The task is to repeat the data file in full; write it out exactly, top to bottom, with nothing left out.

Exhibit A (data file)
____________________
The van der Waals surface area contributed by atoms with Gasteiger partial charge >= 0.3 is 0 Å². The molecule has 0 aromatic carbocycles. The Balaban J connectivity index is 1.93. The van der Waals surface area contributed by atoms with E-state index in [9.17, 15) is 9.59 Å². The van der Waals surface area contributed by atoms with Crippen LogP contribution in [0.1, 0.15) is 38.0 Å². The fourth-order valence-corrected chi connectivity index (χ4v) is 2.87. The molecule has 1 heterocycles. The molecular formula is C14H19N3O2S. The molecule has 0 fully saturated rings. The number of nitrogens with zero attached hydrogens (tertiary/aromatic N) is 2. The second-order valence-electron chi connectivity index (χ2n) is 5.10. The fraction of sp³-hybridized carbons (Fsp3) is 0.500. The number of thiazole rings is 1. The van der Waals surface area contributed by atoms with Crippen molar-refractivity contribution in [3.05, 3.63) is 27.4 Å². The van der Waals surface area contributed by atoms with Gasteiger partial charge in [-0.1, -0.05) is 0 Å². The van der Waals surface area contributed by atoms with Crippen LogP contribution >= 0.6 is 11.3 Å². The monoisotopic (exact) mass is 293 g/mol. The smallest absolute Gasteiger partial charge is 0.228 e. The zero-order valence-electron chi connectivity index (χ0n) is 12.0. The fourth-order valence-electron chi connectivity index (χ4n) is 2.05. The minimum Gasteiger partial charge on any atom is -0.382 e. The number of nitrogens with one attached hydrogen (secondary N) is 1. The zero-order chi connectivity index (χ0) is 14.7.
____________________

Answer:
The van der Waals surface area contributed by atoms with Gasteiger partial charge >= 0.3 is 0 Å². The molecule has 0 aromatic carbocycles. The Balaban J connectivity index is 1.93. The van der Waals surface area contributed by atoms with E-state index in [9.17, 15) is 9.59 Å². The van der Waals surface area contributed by atoms with Crippen LogP contribution in [0.1, 0.15) is 38.0 Å². The fourth-order valence-corrected chi connectivity index (χ4v) is 2.87. The molecule has 1 heterocycles. The molecular formula is C14H19N3O2S. The molecule has 0 fully saturated rings. The number of nitrogens with zero attached hydrogens (tertiary/aromatic N) is 2. The second-order valence-electron chi connectivity index (χ2n) is 5.10. The fraction of sp³-hybridized carbons (Fsp3) is 0.500. The number of thiazole rings is 1. The van der Waals surface area contributed by atoms with Crippen molar-refractivity contribution in [3.05, 3.63) is 27.4 Å². The van der Waals surface area contributed by atoms with Gasteiger partial charge in [-0.1, -0.05) is 0 Å². The van der Waals surface area contributed by atoms with Crippen LogP contribution >= 0.6 is 11.3 Å². The monoisotopic (exact) mass is 293 g/mol. The smallest absolute Gasteiger partial charge is 0.228 e. The zero-order valence-electron chi connectivity index (χ0n) is 12.0. The fourth-order valence-electron chi connectivity index (χ4n) is 2.05. The minimum Gasteiger partial charge on any atom is -0.382 e. The number of nitrogens with one attached hydrogen (secondary N) is 1. The zero-order chi connectivity index (χ0) is 14.7.